Charisse Sisou (09:58.664)


Charisse Sisou (10:06.225)


Charisse Sisou (10:13.77)


Kim Fuller (10:17.95)

might become a weakened heart, start having heart attacks. I mean, like you can just see how prolonged experience of that traumatic experience physically can impact and damage our bodies overall.

Charisse Sisou (10:32.398)

Yeah, I think, and I think you were starting to touch on this earlier of like, you know, in defining trauma and talking about the body’s reaction, right? Where if it is something momentary like, you know, like the example that we’re both giving of like the car accident or the near car accident where everything was okay, and it’s kind of over like that. And you can kind of like shake it off because that’s actually something one of the…

Kim Fuller (10:50.446)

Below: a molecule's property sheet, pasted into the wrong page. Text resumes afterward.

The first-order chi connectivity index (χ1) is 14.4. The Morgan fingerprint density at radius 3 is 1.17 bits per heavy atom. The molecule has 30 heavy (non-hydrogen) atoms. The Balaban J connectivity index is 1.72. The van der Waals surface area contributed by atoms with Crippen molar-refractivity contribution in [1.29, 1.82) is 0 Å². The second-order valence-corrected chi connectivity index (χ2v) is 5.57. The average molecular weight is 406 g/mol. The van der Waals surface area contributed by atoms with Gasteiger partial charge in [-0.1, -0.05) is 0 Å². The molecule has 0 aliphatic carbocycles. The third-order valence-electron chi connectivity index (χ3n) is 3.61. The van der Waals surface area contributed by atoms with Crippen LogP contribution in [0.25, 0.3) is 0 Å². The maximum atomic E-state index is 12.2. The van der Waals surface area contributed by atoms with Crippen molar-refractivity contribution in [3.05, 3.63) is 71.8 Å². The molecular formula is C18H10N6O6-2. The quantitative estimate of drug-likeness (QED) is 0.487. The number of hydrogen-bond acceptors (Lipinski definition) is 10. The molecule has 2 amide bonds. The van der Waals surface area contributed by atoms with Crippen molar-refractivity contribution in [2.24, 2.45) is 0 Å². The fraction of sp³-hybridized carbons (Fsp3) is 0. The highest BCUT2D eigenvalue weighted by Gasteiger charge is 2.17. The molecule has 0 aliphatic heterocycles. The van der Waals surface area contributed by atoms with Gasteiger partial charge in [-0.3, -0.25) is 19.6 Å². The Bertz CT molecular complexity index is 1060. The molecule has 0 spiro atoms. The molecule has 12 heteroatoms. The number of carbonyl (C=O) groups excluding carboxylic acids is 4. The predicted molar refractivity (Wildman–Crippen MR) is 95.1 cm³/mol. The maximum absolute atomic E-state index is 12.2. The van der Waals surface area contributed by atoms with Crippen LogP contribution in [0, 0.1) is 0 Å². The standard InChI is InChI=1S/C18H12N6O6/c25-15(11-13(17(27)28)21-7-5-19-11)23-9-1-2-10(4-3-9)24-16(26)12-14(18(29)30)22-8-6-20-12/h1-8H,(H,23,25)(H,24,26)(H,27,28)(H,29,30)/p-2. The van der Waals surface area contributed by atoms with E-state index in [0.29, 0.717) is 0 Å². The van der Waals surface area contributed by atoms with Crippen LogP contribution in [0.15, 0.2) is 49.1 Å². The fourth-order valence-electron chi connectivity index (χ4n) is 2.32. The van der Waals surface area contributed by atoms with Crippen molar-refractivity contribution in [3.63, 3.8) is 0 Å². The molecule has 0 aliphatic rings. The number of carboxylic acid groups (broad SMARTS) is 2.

Car accident. Yeah.

Kim Fuller (10:55.021)


Kim Fuller (11:00.535)


Charisse Sisou (11:02.374)

you know, one of the pieces of advice that I’ve, or tools that I give when I’m speaking to people is like teaching them how to shimmy, teaching them how to vibrate and shake because, you know, that can help us move things through. And I really love that you touched on, you know, that can help a lot and it’s not, but it’s, it’s not like a blanket solution obviously for everything. And I think this is like, this is that

Kim Fuller (11:10.903)


Kim Fuller (11:16.214)


Charisse Sisou (11:29.882)

other thing because immediately I start thinking about having experienced them myself, like those kinds of traumas that are kind of they repeat or they’re ongoing. They’re more situational. You know, and yeah, and so tell like, tell us more about that. Like, how do you know that you might be walking around? I think we kind of get a sense but like, what are some indicators like

Kim Fuller (11:41.645)


Kim Fuller (11:51.826)


Charisse Sisou (11:59.422)